International Human Frontier Science Grant Supports Intensive Cell Research
ALBUQUERQUE, NM – Diane Lidke, Ph.D., UNM School of Medicine Department of Pathology, is joining a highly specialized international research team to investigate how environmental forces within the body affect cell communication. Many diseases and cancers are attributed to unregulated cell signaling pathways.
The team is supported by a recent program grant award from the International Human Frontier Science Program Organization (HFSPO) for the project,Nano-Mechano-Biology: Spatiotemporal Remodeling of Membrane Nanoplatforms under Mechanical Forces.
Four uniquely specialized research teams – Lidke at UNM, and a team in Spain, India and the Netherlands respectively – are collaborating on the research, which centers on how cellular behaviors change when stressed and how those changes affect cell signaling, or communication.
At any given time, a cell within the body is experiencing a variety of forces in its environment – from fluid flow in capillaries, to local pressures in tissue – that can affect the cell in a unique way. Lidke’s team will use quantitative fluorescence microscopy to investigate how forces modify protein interactions that regulate cell signaling.
“To address the question of how stress alters membrane organization and signaling at the molecular level, we will use cutting-edge biophysical tools recently developed by team members,” Lidke asserts. “These tools include super-resolution imaging and nanospectroscopy, hyperspectral microscopy and tailored-made microdevices for mechanical manipulation.”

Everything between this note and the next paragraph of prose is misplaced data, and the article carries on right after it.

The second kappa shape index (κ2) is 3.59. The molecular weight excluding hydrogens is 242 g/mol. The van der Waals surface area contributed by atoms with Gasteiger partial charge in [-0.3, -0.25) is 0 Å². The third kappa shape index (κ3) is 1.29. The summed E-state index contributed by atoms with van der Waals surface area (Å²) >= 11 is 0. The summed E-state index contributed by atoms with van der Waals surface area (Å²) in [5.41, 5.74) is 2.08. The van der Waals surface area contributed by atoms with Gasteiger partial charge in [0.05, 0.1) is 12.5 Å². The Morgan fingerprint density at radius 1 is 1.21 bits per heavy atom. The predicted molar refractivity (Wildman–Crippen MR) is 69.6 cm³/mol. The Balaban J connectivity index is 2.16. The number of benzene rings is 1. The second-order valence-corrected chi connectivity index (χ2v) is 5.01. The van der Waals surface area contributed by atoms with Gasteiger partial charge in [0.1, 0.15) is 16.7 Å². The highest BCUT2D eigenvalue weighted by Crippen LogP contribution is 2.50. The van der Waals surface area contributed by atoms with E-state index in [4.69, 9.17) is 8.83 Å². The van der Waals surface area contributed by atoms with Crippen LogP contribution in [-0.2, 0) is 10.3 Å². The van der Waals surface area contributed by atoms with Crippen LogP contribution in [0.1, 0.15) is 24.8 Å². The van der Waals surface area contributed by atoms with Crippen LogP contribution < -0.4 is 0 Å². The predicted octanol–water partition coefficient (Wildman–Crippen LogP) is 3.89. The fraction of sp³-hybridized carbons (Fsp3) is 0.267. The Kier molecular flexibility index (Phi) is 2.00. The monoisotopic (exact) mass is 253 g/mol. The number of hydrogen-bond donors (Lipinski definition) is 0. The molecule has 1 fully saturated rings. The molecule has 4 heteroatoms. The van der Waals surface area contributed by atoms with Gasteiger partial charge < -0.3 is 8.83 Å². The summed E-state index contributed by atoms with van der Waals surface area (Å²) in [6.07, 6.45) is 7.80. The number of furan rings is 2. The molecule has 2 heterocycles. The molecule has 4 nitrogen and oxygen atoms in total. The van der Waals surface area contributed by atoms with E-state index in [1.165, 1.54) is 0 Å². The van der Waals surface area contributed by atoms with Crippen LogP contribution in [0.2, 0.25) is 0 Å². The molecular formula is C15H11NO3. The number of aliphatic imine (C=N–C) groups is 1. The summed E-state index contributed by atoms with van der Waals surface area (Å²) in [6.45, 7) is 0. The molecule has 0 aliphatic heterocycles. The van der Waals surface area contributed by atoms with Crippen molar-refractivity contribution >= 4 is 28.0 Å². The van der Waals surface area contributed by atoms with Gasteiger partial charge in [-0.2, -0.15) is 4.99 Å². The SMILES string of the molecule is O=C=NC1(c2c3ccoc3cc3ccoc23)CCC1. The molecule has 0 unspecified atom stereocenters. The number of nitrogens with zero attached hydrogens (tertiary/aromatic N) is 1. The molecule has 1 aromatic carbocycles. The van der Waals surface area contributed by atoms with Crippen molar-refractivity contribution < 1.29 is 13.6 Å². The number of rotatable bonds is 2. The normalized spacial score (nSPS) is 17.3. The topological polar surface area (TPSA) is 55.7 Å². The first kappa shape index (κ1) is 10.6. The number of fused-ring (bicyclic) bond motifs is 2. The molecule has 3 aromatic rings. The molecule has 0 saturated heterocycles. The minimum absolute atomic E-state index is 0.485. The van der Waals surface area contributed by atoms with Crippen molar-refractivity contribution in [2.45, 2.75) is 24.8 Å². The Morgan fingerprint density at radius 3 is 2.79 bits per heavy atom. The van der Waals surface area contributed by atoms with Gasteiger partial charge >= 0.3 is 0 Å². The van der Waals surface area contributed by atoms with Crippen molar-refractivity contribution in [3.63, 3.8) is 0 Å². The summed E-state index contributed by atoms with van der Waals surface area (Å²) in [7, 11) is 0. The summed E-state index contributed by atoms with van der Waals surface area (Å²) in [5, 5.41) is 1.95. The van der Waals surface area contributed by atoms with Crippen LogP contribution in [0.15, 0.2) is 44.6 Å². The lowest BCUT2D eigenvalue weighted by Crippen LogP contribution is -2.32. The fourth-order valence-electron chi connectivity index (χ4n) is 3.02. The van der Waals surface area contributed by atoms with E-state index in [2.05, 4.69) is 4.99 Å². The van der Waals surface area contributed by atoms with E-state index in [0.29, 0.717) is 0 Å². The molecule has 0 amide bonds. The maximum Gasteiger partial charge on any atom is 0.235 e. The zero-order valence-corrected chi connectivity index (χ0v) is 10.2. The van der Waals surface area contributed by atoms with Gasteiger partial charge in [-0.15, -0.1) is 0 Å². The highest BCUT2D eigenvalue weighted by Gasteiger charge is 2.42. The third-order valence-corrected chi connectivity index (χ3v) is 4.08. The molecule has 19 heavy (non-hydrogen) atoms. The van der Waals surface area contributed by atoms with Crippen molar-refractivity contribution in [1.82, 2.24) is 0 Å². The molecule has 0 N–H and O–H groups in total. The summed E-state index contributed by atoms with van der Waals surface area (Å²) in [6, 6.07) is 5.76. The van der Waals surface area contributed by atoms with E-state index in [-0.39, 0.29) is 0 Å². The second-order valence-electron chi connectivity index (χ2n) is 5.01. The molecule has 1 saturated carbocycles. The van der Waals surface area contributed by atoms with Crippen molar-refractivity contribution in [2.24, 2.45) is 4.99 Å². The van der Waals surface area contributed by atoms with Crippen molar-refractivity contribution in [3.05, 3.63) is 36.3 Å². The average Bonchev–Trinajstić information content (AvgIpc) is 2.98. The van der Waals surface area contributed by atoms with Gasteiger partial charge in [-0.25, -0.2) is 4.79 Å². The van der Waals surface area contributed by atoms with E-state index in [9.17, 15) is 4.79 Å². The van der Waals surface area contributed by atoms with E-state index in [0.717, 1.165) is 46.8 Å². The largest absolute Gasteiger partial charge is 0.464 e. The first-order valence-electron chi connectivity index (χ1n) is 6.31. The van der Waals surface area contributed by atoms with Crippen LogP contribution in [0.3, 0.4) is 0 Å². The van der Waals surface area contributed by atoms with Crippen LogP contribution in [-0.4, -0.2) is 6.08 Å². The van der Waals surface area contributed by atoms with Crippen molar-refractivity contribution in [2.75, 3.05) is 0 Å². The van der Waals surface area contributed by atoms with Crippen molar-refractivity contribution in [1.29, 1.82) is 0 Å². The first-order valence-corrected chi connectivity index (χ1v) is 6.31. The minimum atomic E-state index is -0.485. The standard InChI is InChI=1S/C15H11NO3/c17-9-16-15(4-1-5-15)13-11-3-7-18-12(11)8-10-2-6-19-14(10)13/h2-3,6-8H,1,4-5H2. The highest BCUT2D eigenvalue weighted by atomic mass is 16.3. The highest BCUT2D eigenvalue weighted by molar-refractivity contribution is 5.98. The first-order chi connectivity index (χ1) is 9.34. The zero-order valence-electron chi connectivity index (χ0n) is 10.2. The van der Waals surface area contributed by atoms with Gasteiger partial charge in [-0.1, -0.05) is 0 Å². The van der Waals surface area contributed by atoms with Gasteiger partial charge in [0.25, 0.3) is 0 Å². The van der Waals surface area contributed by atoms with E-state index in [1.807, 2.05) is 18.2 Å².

Meanwhile, Spanish researchers will investigate how applying pressure or stretching of cells will alter the organization of proteins in the cell membrane. The team in India will focus on how the underlying membrane structure is altered by force, and the Dutch scientists are interested in how forces alter the immunological response of the cellular model.
HFSP collaborative research grants are given for a broad range of projects under the umbrella theme of “Complex mechanisms of living organisms”. Particular emphasis is placed on cutting-edge, risky projects. It’s hoped that studying this phenomena might lead to a better understanding of how cells convert physical cues into biochemical signals and then integrate these signals into a cellular response, in both normal and diseased cells.
For more information on the International Human Frontier Science Program Organization collaborative research grants, visithttp://www.hfsp.org/awardees/newly-awarded. For more information on the UNM Department of Pathology, visithttp://pathology.unm.edu/.
Contact: Luke Frank, 272-3322